Swamp Pawn: TV Review

A surprisingly tender and entertaining respite in Bayou Pigeon, Louisiana  

CMT's new hybrid series -- a mash-up of series like "Swamp People" and pawn shows -- manages to find its own distinct, and very likable, voice.

You only need to add "Amish," "gold" or "housewives" to the title of CMT's new six-part docu-series Swamp Pawn to make it the ultimate mash-up of other successful reality franchises. Pawn shows, of which there seem to be an infinite number (both Pawn Stars and Hardcore Pawn have their own spinoffs) have become a mainstay of programming, but somehow Swamp Pawn unexpectedly finds its own distinctive niche among the throng.

There's nothing flashy or groundbreaking in how the show is filmed, but Swamp Pawn is successful for two reasons: one, it has collected an extremely affable group of folk in Bayou Pigeon, Louisiana, a boggy and close-knit community whose main trade revolves around fishing. Rick Phillips, charming owner of Phillips Swamp Seafood, is the main focus of the series, as it is his pawn shop that serves as center stage for a host of colorful local characters.

In the nuances of Southern culture, there is an important divide between being a redneck and just being country. The denizens of Bayou Pigeon who we meet are of the latter kind: hard workers with melodious drawls and a general good nature, even when alligators begin to threaten their business. The business of the bayou is seafood, and Phillips, who is someone you would easily want to be friends with, does most of his trade in it.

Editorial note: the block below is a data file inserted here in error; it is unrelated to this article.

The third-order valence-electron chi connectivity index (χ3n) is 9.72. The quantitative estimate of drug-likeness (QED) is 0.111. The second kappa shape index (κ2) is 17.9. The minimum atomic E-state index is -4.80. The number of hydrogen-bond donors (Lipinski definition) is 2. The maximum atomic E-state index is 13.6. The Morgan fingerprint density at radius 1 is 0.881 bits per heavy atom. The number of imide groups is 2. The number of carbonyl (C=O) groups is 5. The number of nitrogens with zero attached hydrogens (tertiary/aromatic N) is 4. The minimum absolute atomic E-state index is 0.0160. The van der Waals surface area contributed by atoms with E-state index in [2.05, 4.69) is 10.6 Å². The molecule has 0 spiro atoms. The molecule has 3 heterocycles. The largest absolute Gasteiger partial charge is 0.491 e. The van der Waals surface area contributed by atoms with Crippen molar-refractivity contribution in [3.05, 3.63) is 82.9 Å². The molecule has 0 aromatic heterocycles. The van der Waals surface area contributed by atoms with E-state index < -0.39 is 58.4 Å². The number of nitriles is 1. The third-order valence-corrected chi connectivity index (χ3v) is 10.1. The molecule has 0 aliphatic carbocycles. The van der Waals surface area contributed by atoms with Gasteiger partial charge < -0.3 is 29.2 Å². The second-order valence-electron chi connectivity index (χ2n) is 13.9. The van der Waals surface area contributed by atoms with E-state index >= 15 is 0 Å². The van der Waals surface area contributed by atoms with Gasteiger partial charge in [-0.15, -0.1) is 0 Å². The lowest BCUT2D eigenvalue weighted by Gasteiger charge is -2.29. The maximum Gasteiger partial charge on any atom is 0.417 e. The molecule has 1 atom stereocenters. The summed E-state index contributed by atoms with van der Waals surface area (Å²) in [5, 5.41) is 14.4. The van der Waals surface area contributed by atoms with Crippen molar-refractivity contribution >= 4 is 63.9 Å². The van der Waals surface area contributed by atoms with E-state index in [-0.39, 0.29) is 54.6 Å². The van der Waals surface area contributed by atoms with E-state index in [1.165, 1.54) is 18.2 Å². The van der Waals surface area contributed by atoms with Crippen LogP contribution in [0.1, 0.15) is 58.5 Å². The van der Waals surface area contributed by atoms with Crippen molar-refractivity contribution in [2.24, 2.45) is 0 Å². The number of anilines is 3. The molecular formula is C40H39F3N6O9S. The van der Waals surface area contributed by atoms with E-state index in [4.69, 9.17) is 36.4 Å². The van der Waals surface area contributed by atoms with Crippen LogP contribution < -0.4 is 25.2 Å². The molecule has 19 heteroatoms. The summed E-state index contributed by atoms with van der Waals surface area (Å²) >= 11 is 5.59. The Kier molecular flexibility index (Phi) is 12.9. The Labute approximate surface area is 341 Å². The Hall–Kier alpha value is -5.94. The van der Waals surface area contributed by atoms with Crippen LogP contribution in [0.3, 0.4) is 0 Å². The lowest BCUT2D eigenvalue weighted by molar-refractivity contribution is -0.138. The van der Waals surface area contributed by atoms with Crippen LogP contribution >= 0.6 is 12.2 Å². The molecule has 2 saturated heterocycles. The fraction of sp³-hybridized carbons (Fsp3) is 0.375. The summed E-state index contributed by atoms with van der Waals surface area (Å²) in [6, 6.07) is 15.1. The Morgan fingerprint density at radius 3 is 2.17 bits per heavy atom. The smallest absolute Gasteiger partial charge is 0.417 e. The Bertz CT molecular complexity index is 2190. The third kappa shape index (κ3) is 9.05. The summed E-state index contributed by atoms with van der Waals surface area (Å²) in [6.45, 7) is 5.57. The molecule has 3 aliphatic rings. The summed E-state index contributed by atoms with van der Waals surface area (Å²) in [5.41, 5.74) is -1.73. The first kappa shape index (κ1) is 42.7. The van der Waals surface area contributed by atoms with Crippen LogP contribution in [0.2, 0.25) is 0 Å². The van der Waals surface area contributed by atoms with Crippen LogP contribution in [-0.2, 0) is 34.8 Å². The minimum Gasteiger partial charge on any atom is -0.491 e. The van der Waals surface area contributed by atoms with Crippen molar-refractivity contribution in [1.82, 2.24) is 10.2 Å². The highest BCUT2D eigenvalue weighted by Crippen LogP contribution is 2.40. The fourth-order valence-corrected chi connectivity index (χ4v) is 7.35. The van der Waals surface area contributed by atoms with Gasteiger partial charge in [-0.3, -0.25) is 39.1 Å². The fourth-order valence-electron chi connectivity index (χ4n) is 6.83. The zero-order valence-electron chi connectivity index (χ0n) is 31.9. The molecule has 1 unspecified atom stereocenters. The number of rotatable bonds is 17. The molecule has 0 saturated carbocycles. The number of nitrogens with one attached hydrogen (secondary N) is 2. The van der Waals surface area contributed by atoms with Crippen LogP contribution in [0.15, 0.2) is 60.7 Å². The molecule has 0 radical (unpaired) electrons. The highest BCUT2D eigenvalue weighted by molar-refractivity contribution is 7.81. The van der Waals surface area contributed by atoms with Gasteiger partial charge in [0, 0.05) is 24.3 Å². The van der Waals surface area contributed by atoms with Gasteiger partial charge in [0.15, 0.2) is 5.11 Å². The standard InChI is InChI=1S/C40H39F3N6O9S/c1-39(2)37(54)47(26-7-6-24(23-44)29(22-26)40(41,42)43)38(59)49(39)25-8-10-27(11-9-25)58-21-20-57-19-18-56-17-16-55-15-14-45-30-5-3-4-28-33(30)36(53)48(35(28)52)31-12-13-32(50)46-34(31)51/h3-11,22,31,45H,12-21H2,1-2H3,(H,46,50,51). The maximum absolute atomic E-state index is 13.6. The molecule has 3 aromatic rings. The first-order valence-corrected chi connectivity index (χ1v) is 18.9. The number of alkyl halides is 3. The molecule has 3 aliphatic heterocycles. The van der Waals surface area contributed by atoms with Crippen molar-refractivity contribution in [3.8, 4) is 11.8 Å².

The first episode introduces us to a fishing couple, Clayton and Joney Daley, both of whom have an undeniable love for the hard work they do. The Daleys sell their haul to Phillips, who moves the stock, sometimes through the aid of former hellion Brian "Shorty" Gomez and his docile father Coy. Shorty and Coy seem to have materialized directly from a Mark Twain short story, or maybe even Dickens transposed. Early in the episode Shorty's truck breaks down, and he finagles a way to get Phillips to front him the cash for a new one. "I should have seen that coming," Philips says with a genuine smile as Shorty swears up and down he'll pay him back before he knows it.

Despite the pawn in the title, as of the first episode there wasn't much of it. Phillips negotiates a few deals here and there, like Shorty's new truck as well as for a loggerhead turtle shell, but he doesn't fleece anyone. He's fair and probably let's a few things slide. "You gotta keep the peace" he says with a shrug, after having  acquired the turtle shell for $175, after the initial offer of $150 and a sack of crawfish.

The second reason the series has promise, besides its great cast, is because it weaves in several narratives like a scripted show. A nemesis is introduced early in the premiere episode: an alligator nicknamed Slick, who discovered how to bite through expensive fish netting to chomp a few fish himself before the others escaped. The reduced haul for people like the Daleys as well as Phillips could put them all out of business, so they then turn to their famed alligator-hunting friend Clifford "Chachie Boy" Lagrange to hunt for Slick, for whom they all have both a healthy respect and hatred.

Suddenly, you realize you're caught up in the story -- will Chachie help them out? Can Slick be caught? Elsewhere, Shorty tells us he's looking to turn his life around and "go legit," and you wonder … will he? The fact that any docu-series with a name like Swamp Pawn can engender such tender and engaged feelings towards it and its cast of characters is certainly unexpected. But perhaps a paraphrase of something Coy says sums things up the best: "it'll sweet talk the pants right off ya." 

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